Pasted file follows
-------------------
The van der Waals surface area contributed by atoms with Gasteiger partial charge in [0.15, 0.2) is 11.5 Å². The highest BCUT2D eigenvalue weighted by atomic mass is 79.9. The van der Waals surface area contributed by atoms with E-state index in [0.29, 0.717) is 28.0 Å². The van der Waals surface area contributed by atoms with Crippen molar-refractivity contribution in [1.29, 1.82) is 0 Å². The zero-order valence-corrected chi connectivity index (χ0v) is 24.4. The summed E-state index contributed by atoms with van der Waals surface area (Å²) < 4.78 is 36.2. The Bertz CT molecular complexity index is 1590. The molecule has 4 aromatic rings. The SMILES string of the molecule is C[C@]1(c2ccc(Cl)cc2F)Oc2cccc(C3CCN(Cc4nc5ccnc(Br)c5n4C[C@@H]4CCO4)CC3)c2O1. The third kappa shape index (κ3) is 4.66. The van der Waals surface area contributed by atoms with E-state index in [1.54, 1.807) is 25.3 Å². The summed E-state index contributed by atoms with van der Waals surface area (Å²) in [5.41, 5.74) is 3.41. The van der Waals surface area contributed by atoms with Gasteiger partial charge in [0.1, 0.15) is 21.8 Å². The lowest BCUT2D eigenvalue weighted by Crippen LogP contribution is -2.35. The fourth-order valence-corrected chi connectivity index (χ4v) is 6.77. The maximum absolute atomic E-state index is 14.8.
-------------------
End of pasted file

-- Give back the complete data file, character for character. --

The van der Waals surface area contributed by atoms with Gasteiger partial charge in [0.15, 0.2) is 11.5 Å². The highest BCUT2D eigenvalue weighted by atomic mass is 79.9. The van der Waals surface area contributed by atoms with E-state index in [0.29, 0.717) is 28.0 Å². The van der Waals surface area contributed by atoms with Crippen molar-refractivity contribution in [1.29, 1.82) is 0 Å². The zero-order valence-corrected chi connectivity index (χ0v) is 24.4. The summed E-state index contributed by atoms with van der Waals surface area (Å²) < 4.78 is 36.2. The Bertz CT molecular complexity index is 1590. The molecule has 4 aromatic rings. The SMILES string of the molecule is C[C@]1(c2ccc(Cl)cc2F)Oc2cccc(C3CCN(Cc4nc5ccnc(Br)c5n4C[C@@H]4CCO4)CC3)c2O1. The third kappa shape index (κ3) is 4.66. The van der Waals surface area contributed by atoms with E-state index in [1.54, 1.807) is 25.3 Å². The summed E-state index contributed by atoms with van der Waals surface area (Å²) in [5.41, 5.74) is 3.41. The van der Waals surface area contributed by atoms with Gasteiger partial charge in [0.1, 0.15) is 21.8 Å². The lowest BCUT2D eigenvalue weighted by Crippen LogP contribution is -2.35. The fourth-order valence-corrected chi connectivity index (χ4v) is 6.77. The maximum absolute atomic E-state index is 14.8.